Youth employment payments and welfare
The government will attempt to reduce youth unemployment through a new “jobactive” employment services scheme, which it says includes “a balance of obligations, incentives and assistance”. It also includes a new scheme where youth try a business through work experience there for up to four weeks, while receiving income support.
Policy: Taxation, welfare and development
The government’s “Fairness in Taxes and Benefits” proposals include a wide swathe of “crackdowns” on tax. It promises fighting “tax avoidance by multinationals” (specifically looking at around 30 companies), applying GST on digital goods and services and a new serious Financial Crime Taskforce. It also promises to reduce Fringe Benefit Tax rebates for charities and non-for-profits. The government will also increase some foreign investment regulation, particularly around land, further increasing penalties on some breaches.
Small business tax cuts and deduction increases
The government has announced large changes to small business taxation, cutting small companies’ tax rates by 1.5 per cent and introducing deduction changes. Small businesses will now get an immediate tax deduction for assets they buy costing less than $20,000 – with the arrangement continuing until the end of 2017. Questions are already being raised over the potential cost to the government in terms of revenue.
Development and infrastructure
The government is funding a swathe of broad spending around development and infrastructure, from roads spending to improving digital records. Perhaps its biggest proposal is its Northern Australia changes – including a $5 billion Northern Australian Infrastructure Facility. The government is promising a “White Paper on Northern Australia”.
Its budget documents also say it “remains committed” to the East West Link, despite it being recently scrapped by the Victorian government.
Universalising childcare is another priority for many governments around the world, emerging as a top issue in the United States, particularly among Democrats. The government is replacing several childcare payments with a single means-tested and capped Child Care Subsidy. It will also spend directly on preschool programmes as part of a “Universal access to preschool” goal and fund a trial of a new nannies scheme.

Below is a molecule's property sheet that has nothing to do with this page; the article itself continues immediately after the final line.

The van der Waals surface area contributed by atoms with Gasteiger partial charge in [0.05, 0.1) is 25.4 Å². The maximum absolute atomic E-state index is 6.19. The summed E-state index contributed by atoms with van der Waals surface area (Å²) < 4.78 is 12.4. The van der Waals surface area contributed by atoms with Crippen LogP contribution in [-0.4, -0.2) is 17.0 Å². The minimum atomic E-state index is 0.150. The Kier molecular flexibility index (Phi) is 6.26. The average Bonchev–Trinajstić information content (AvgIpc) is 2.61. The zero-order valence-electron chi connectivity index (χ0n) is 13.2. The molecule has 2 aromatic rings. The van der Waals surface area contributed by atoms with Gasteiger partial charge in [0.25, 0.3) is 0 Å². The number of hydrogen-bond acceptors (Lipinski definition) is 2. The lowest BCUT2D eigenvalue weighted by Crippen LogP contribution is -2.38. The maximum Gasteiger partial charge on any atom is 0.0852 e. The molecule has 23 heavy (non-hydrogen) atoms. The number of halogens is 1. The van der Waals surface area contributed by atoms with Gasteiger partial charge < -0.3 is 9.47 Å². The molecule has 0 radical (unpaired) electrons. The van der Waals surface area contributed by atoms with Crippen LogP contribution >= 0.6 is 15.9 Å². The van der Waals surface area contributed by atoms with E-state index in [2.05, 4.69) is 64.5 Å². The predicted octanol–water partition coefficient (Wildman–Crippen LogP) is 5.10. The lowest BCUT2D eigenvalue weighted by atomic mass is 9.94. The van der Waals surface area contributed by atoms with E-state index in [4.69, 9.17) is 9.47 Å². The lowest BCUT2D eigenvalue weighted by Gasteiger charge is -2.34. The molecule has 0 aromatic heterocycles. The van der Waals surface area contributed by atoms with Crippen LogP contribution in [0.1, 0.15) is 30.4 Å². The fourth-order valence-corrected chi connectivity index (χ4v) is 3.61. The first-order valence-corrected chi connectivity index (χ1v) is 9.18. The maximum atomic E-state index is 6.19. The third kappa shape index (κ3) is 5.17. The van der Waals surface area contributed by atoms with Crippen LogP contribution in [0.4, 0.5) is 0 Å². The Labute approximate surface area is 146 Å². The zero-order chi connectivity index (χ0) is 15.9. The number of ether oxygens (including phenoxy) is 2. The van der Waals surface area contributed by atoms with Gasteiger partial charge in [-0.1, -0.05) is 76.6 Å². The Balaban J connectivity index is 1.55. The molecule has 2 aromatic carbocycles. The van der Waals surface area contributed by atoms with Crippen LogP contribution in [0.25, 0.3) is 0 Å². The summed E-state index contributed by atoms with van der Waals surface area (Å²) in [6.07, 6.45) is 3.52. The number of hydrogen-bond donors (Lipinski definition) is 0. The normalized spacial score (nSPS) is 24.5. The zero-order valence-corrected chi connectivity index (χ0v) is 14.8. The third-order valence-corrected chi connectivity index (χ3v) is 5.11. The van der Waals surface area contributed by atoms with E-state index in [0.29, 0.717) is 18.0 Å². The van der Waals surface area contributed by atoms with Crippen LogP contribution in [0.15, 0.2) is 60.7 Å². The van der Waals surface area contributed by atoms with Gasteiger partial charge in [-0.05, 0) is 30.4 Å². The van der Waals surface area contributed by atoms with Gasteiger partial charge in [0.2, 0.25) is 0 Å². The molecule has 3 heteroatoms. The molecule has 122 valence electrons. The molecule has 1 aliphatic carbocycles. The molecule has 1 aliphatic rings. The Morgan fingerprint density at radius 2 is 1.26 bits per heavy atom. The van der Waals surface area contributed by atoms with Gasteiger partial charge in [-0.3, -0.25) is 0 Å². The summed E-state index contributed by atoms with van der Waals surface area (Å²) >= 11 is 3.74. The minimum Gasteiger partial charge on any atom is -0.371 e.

Aged care and pension changes
The government will make adjustments to the age pension – decreasing pensions for higher-asset pensioners and increasing pensions for lower-asset pensioners. It will also continue with attempts that having spanned several governments to reform aged care. The government will increase self-directed care in a voucher scheme, attaching care funding to the person being cared for, not the provider.
One of the government’s biggest announcements in this year’s budget is its “Protecting Australia” agenda. It touts “$1.2 billion in new funding for national security” and cites an increased National Terrorism Public Alert level. Perhaps most notably, the government will spend $750 million on expanding Australian military operations in the Middle East, including $382 million on fighting Daesh (also known as ISIS or ISIL) in Iraq.
Ultimately, the government is set to receive hard questions on its management of debt and deficit issues – as well as spending and taxation balances. Moves such as the government’s tax breaks to small business and questions over crucial iron ore prices are set to amplify these questions.
Joe Hockey’s 4:30pm press conference saw him defiantly knock back suggestions of the government’s projections around getting back to surplus being too optimistic. Hockey, along with Finance Minister Mathias Cormann, argued that the Australian economy was on its way up, along with the possibility of going into surplus – while repeatedly attacking the economic and financial record of the previous Labor government.